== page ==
An investigation by the UK’s competition watchdog into whether bank customers are getting a good deal has been extended.
The Competition and Markets Authority (CMA) launched an in-depth investigation into the £16bn current account and business banking sectors amid concerns that they were not giving consumers the best deal.
When it published its provisional findings in October, it said that banks do not have to work hard enough to compete for customers.
Complex overdraft charges, limited information, and fears over switching were named as issues that meant banks weren’t having to fight to get business.
But despite suggesting some measures to get customers a better deal, the watchdog was accused by some of not going far enough after ignoring calls to break up some of the biggest High Street names.
Its final report was due to be published in May this year, but in a statement the CMA said it was extending the timetable for the probe.
It is now expected to set out a new timetable by early March.
Alasdair Smith, chairman of the investigation, said: “Retail banking affects nearly every business and consumer in the UK, so this investigation and the measures that result from it are of vital importance to the whole economy.
“Our provisional findings identified a number of competition problems in both personal current account and small and medium-sized enterprise banking.”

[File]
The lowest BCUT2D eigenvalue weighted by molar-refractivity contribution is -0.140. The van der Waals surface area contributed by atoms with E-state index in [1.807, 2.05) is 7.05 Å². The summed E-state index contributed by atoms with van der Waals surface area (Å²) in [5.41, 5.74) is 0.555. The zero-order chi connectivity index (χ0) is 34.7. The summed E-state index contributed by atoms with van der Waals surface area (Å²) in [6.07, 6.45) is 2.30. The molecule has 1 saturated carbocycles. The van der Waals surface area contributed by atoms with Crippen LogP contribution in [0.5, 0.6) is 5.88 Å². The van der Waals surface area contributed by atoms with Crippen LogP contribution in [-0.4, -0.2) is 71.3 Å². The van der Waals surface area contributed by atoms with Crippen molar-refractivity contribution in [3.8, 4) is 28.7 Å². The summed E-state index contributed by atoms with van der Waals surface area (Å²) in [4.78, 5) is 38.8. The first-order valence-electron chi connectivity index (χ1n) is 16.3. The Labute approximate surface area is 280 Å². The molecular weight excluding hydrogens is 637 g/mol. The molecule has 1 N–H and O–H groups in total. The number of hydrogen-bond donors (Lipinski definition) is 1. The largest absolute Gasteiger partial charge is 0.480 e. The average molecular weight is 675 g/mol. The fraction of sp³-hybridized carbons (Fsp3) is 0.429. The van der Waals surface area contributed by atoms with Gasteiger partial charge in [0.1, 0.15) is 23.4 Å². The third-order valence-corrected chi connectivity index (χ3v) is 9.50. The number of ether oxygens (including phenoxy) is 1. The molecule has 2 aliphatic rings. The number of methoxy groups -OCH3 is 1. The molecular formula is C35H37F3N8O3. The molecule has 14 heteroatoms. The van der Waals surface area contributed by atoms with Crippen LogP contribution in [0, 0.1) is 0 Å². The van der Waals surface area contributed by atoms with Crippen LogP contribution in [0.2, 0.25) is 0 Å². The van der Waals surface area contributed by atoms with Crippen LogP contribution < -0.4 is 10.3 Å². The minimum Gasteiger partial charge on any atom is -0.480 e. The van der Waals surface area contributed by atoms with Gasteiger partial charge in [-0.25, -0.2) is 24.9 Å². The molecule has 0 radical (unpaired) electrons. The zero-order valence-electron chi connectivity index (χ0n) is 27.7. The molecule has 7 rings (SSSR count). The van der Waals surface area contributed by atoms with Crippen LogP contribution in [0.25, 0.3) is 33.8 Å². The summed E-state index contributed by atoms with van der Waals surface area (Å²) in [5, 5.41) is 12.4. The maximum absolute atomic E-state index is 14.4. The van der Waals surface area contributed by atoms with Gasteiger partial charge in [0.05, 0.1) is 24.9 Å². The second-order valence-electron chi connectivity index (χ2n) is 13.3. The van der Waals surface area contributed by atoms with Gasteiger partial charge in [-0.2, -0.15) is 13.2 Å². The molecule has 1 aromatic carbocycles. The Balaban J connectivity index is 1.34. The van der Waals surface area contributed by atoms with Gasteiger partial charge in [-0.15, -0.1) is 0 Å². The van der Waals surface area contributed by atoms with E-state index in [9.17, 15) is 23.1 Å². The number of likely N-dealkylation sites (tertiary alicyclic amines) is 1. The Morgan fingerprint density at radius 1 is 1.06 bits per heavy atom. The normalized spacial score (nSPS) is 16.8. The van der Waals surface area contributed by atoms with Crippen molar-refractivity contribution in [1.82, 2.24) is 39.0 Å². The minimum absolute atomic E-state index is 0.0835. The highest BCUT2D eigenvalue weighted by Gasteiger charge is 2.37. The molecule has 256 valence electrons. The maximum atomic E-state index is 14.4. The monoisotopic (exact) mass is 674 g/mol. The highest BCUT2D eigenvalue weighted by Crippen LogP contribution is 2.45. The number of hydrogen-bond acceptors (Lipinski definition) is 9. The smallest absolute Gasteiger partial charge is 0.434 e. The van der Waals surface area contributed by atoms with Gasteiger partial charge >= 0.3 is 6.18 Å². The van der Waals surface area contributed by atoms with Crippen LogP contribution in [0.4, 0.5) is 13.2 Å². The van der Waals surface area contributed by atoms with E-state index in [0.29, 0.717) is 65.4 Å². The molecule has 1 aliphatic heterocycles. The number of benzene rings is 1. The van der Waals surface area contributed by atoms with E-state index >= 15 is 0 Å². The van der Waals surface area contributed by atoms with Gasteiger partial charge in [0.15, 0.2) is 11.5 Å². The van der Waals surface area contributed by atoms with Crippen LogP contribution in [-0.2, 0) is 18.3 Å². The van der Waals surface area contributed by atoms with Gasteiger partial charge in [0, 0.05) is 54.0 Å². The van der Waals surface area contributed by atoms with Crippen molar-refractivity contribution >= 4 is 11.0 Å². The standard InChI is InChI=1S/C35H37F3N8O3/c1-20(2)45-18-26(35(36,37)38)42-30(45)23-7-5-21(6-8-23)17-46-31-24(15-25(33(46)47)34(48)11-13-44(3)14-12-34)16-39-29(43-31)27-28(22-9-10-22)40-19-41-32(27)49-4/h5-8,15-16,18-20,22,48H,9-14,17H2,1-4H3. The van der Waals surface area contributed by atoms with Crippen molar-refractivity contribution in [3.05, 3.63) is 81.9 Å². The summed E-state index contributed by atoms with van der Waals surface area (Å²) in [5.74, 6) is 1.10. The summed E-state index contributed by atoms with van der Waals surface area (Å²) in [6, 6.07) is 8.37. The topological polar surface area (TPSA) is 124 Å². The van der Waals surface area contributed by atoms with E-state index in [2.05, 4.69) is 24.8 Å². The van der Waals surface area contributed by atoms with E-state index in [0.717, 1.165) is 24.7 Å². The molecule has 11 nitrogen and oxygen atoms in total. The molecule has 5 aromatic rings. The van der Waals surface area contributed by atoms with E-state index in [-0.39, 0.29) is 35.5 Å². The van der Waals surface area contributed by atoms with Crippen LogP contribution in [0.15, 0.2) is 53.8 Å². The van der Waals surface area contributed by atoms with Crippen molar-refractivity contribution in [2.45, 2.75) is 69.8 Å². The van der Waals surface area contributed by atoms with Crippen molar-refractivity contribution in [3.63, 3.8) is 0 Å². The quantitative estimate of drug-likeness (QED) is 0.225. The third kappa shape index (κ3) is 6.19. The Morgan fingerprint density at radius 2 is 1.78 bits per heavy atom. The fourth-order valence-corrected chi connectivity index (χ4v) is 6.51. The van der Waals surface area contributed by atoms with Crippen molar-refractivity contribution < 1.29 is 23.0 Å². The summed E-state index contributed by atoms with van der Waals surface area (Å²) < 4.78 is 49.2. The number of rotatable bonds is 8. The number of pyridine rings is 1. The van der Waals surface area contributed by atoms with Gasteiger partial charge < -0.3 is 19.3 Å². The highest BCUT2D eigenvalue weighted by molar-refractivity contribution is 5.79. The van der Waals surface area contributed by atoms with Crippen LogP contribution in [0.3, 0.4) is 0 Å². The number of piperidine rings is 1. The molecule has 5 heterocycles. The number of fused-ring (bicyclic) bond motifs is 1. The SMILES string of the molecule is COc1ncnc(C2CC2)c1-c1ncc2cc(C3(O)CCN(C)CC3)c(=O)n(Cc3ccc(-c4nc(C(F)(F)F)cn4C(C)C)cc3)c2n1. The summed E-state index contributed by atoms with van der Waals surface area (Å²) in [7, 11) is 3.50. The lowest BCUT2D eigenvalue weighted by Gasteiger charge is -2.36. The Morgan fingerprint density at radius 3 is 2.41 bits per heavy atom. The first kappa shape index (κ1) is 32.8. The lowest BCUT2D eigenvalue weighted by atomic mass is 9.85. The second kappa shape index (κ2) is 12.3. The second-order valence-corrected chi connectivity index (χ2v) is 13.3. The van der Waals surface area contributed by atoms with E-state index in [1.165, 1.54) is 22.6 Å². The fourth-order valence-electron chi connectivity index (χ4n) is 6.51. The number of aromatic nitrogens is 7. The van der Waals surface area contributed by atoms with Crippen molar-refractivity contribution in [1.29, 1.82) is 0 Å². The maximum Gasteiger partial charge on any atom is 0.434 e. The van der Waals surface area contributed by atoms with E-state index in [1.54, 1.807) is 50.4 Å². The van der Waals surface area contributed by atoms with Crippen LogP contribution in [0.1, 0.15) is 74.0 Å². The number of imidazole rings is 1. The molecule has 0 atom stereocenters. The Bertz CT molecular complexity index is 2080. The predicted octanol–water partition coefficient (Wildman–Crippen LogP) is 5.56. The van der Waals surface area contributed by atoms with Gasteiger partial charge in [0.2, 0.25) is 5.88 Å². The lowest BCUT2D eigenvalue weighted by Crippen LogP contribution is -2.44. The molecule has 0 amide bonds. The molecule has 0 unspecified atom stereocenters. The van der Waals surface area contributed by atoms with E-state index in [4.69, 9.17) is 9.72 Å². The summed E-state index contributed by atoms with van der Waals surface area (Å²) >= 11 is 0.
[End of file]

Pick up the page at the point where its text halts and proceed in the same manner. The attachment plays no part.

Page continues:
He admitted that consultation into its original list of “possible remedies” had generated “a lively debate” about how to tackle the problems it had found.
“A number of new suggestions have been made, including proposals aimed at achieving better outcomes for current account customers with overdrafts and the CMA wants to ensure that there is enough time to hear from interested parties and consider the options properly.
“We therefore expect that an extension will be necessary to give us a bit more time for analysis and consultation.
“However, we remain committed to concluding this investigation as quickly and efficiently as possible.”
When it published its provisional findings, the CMA said there were a number of competition problems in both the personal current account market, and for small and medium-sized enterprise banking.
It found that more than half (57%) of consumers had been with their current account provider for more than 10 years, and 37% for more than 20 years.
“Customers with current accounts are faced with complex overdraft charges and limited information on product and service quality, which, along with limited effective comparison tools, makes it very difficult for customers to know what they are paying and to compare banks and products,” it said.
It also found that despite efforts to make switching current accounts easier, just 3% of customers switched theirs in 2014.
It suggested a list of potential remedies, including requiring banks to prompt customers to review the service they get from their bank at certain ‘trigger points’ like loss of service, closure of their local branch, unarranged overdraft charges or a change in the terms and conditions of their account
But it said structural remedies, like forcing the break-up of banks were provisionally rejected as they were “not likely to be effective in addressing the competition concerns found”.
“The problems in the market are unlikely to be resolved by creating more, smaller banks; it is the underlying issue of lack of switching which has to be addressed,” it said.